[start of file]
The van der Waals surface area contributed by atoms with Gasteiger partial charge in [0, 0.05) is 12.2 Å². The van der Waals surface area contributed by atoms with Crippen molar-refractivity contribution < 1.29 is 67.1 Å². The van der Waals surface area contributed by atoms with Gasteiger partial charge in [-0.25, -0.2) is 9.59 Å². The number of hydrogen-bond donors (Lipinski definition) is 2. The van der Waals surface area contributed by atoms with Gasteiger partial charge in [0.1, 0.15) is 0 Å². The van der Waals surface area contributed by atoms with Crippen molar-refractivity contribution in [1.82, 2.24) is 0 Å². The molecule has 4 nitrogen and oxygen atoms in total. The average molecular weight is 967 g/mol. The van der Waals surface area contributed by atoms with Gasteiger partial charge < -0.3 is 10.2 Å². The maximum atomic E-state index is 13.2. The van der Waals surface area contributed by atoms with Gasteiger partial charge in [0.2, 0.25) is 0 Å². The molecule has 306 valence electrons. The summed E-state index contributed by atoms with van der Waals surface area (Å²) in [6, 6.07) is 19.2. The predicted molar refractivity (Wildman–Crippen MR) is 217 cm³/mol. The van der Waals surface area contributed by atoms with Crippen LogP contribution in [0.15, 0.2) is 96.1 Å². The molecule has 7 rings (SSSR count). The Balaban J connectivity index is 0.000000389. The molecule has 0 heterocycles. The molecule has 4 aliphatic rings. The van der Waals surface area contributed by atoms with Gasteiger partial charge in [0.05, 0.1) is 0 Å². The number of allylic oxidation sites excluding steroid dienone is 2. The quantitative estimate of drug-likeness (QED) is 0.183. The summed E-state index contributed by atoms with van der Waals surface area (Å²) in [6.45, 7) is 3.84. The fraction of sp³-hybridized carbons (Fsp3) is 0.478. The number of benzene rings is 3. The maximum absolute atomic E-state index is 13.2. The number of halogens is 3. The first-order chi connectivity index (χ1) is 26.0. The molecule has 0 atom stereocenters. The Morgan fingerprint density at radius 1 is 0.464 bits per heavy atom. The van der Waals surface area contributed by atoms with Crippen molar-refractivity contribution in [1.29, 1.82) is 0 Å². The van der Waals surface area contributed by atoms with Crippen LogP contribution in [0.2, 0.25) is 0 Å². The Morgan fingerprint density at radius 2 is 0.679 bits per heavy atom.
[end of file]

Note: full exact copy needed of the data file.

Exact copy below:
The van der Waals surface area contributed by atoms with Gasteiger partial charge in [0, 0.05) is 12.2 Å². The van der Waals surface area contributed by atoms with Crippen molar-refractivity contribution < 1.29 is 67.1 Å². The van der Waals surface area contributed by atoms with Gasteiger partial charge in [-0.25, -0.2) is 9.59 Å². The number of hydrogen-bond donors (Lipinski definition) is 2. The van der Waals surface area contributed by atoms with Gasteiger partial charge in [0.1, 0.15) is 0 Å². The van der Waals surface area contributed by atoms with Crippen molar-refractivity contribution in [1.82, 2.24) is 0 Å². The molecule has 4 nitrogen and oxygen atoms in total. The average molecular weight is 967 g/mol. The van der Waals surface area contributed by atoms with Gasteiger partial charge < -0.3 is 10.2 Å². The maximum atomic E-state index is 13.2. The van der Waals surface area contributed by atoms with Gasteiger partial charge in [0.2, 0.25) is 0 Å². The molecule has 306 valence electrons. The summed E-state index contributed by atoms with van der Waals surface area (Å²) in [6, 6.07) is 19.2. The predicted molar refractivity (Wildman–Crippen MR) is 217 cm³/mol. The van der Waals surface area contributed by atoms with Crippen LogP contribution in [0.15, 0.2) is 96.1 Å². The molecule has 7 rings (SSSR count). The Balaban J connectivity index is 0.000000389. The molecule has 0 heterocycles. The molecule has 4 aliphatic rings. The van der Waals surface area contributed by atoms with Gasteiger partial charge in [0.05, 0.1) is 0 Å². The number of allylic oxidation sites excluding steroid dienone is 2. The quantitative estimate of drug-likeness (QED) is 0.183. The summed E-state index contributed by atoms with van der Waals surface area (Å²) in [6.45, 7) is 3.84. The fraction of sp³-hybridized carbons (Fsp3) is 0.478. The number of benzene rings is 3. The maximum absolute atomic E-state index is 13.2. The number of halogens is 3. The first-order chi connectivity index (χ1) is 26.0. The molecule has 0 atom stereocenters. The Morgan fingerprint density at radius 1 is 0.464 bits per heavy atom. The van der Waals surface area contributed by atoms with Crippen molar-refractivity contribution in [1.29, 1.82) is 0 Å². The van der Waals surface area contributed by atoms with Crippen LogP contribution in [0.2, 0.25) is 0 Å². The Morgan fingerprint density at radius 2 is 0.679 bits per heavy atom.